- Co-editors' Note/Note de la direction
This note is overdue. Long-time readers of Acadiensis will have noticed a series of changes through which the journal has moved over the last few years. The first significant change is that some of our key figures have moved on to other ventures. Acadiensis is deeply grateful for the hard work that Drs. John Reid, Sasha Mullally, and Michael Boudreau have contributed to the journal. John served as co-editor for four years, and Sasha for five years. Michael served as review essay editor for more than eight years. All three continue to help out on the Editorial Board and Michael continues to work to secure regular content for the Acadiensis blog. We are remarkably happy to welcome Drs. Suzanne Morton and Greg Marquis to the editorial team. Suzanne takes over as co-editor of the journal and Greg is our new review essay editor.
Behind the scenes, we've also had transitions. Dr. Stephen Patterson, our long-time treasurer, stepped down as did Dr. Gail Campbell, who had served as board chair. Both continue to serve on the Editorial Board and we are grateful for the time and energy they continue to put into Acadiensis. In their place, Dr. Glenn Leonard has stepped in as treasurer and Dr. Greg Kealey as board chair. The editorial team thanks Glenn and Greg for their ongoing work for the journal.
For readers, the most visible change is likely the journal cover. The look and feel of the cover is changed, with colour cover illustrations, a new cover stock, and an increased number of illustrations that accompany articles. We now publish full-colour illustrations for the online version of published pieces. It is a break from our traditional and venerable blue-and-white two-tone cover and greyscale illustrations within pieces, and signals, we hope, a broader approach to the integration of text and image as a way of communicating regional history.
Another change that we have implemented is increased access to our back issues. To promote a wider dissemination of Acadiensis and to be in compliance with a recent policy change by our non-profit publishing platform Érudit, we have made the move to a one-year moving wall. This means that all of our back issues, with the exception of those published within the past 12 months, are now open access and available to everyone free of charge.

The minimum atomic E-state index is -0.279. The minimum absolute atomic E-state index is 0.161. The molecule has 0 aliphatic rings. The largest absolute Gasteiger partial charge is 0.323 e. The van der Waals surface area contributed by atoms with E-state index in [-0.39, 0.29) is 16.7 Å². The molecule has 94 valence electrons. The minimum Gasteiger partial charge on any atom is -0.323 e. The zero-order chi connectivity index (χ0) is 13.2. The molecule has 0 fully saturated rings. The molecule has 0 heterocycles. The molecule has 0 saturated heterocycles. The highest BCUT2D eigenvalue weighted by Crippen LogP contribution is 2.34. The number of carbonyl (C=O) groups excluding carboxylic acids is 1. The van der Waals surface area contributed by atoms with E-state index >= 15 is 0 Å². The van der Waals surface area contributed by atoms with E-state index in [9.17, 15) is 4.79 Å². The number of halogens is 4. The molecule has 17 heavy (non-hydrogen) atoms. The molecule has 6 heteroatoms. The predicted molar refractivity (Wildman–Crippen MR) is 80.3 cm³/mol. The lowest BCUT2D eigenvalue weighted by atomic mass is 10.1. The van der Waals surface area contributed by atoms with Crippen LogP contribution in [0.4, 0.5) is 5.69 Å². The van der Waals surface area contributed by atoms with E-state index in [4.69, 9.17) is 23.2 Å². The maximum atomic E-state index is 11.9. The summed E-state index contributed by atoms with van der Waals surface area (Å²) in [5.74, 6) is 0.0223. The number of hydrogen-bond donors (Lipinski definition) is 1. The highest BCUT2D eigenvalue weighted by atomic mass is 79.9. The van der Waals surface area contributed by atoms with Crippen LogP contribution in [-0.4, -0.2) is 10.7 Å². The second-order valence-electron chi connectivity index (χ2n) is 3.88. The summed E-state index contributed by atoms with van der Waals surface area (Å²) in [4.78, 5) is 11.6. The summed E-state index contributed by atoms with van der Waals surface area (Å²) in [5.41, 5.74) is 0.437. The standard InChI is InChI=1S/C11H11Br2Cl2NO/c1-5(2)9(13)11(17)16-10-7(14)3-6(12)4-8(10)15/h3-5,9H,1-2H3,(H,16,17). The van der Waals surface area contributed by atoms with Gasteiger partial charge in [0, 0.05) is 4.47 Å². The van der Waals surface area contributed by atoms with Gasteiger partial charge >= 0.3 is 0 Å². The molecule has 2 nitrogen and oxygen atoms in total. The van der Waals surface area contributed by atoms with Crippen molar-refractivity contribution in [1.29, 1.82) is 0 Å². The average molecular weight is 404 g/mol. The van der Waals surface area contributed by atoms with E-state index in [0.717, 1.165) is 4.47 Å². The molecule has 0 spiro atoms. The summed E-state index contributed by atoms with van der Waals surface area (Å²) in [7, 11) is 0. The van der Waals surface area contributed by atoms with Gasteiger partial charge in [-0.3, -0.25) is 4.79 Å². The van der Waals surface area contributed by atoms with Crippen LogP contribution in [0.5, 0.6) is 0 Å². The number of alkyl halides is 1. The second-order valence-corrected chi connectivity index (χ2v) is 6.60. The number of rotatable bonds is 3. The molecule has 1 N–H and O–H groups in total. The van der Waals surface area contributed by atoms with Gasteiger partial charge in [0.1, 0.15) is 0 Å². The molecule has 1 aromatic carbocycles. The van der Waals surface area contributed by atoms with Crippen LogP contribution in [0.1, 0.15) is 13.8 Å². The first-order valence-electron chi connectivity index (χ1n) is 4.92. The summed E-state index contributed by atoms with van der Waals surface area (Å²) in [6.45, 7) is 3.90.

We have also significantly expanded our use of social media. Our landing web page – Acadiensis.ca – has been completely redesigned and offers a user-friendly way to find out about the journal, the type of work it publishes, Acadiensis Press, and the editorial team, as well as a range of other things. The Acadiensis blog is a vital source of historical commentary and discussion for the region. We have more than 300 daily social media readers and we are happy that Dr. Corey Slumkoski has continued his hard work as our digital editor and, as a result, we have forged some wonderful connections with other historically oriented social media in the region and nationally. Anyone who is interested can access the Acadiensis blog at https://acadiensis.wordpress.com/. Our twitter account is @Acadiensis, and our Facebook page can be found at https://www.facebook.com/Acadiensis.
Finally, there are some other changes in personnel that are important to note. We'd like to thank Drs. Gwen Davis and Scott See for their work on the Editorial Board. Both are taking their leave after having made important contributions to Acadiensis and regional history writing. We're happy to welcome Dr. Pamela D. Palmater and Béatrice Craig to our Editorial Advisory Board and Drs. Martha Walls, Greg Kennedy, Chantal Richard, and Mark McLaughlin to the Editorial Board. [End Page 5]
Through these changes, we feel that Acadiensis is poised to continue its leadership in the communication of historical research in the broader Atlantic region and nationally.
Note de la direction
La présente note s'imposait depuis longtemps. Les lecteurs d'Acadiensis de longue date auront remarqué que la revue a subi plusieurs changements au cours des dernières années. Le premier changement important est...